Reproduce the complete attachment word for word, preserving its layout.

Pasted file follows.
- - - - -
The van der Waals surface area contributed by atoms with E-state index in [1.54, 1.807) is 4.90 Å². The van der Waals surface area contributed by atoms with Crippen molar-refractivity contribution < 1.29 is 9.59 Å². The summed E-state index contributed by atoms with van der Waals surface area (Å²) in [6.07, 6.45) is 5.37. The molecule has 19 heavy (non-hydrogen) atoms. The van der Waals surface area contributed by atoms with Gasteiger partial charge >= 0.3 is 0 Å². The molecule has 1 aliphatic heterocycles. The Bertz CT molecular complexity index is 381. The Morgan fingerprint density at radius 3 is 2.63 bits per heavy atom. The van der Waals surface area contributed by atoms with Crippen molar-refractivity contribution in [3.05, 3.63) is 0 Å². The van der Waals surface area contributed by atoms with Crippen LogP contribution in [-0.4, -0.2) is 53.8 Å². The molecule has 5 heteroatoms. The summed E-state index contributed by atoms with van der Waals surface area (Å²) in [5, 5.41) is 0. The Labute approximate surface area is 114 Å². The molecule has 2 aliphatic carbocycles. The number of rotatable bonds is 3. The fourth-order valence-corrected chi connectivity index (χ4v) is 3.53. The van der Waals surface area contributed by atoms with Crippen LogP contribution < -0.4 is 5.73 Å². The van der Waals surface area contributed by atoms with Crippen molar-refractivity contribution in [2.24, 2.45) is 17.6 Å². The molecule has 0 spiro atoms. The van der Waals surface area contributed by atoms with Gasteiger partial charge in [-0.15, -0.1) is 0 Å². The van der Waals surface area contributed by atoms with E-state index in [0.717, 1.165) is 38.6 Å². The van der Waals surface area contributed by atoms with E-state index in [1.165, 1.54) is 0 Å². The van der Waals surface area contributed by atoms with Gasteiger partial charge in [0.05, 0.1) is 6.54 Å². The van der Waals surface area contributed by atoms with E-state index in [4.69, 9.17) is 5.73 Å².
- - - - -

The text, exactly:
The van der Waals surface area contributed by atoms with E-state index in [1.54, 1.807) is 4.90 Å². The van der Waals surface area contributed by atoms with Crippen molar-refractivity contribution < 1.29 is 9.59 Å². The summed E-state index contributed by atoms with van der Waals surface area (Å²) in [6.07, 6.45) is 5.37. The molecule has 19 heavy (non-hydrogen) atoms. The van der Waals surface area contributed by atoms with Gasteiger partial charge >= 0.3 is 0 Å². The molecule has 1 aliphatic heterocycles. The Bertz CT molecular complexity index is 381. The Morgan fingerprint density at radius 3 is 2.63 bits per heavy atom. The van der Waals surface area contributed by atoms with Crippen molar-refractivity contribution in [3.05, 3.63) is 0 Å². The van der Waals surface area contributed by atoms with Crippen LogP contribution in [-0.4, -0.2) is 53.8 Å². The molecule has 5 heteroatoms. The summed E-state index contributed by atoms with van der Waals surface area (Å²) in [5, 5.41) is 0. The Labute approximate surface area is 114 Å². The molecule has 2 aliphatic carbocycles. The number of rotatable bonds is 3. The fourth-order valence-corrected chi connectivity index (χ4v) is 3.53. The van der Waals surface area contributed by atoms with Crippen LogP contribution < -0.4 is 5.73 Å². The van der Waals surface area contributed by atoms with Crippen molar-refractivity contribution in [2.24, 2.45) is 17.6 Å². The molecule has 0 spiro atoms. The van der Waals surface area contributed by atoms with Gasteiger partial charge in [-0.15, -0.1) is 0 Å². The van der Waals surface area contributed by atoms with E-state index in [0.717, 1.165) is 38.6 Å². The van der Waals surface area contributed by atoms with E-state index in [1.165, 1.54) is 0 Å². The van der Waals surface area contributed by atoms with Gasteiger partial charge in [0.05, 0.1) is 6.54 Å². The van der Waals surface area contributed by atoms with E-state index in [4.69, 9.17) is 5.73 Å².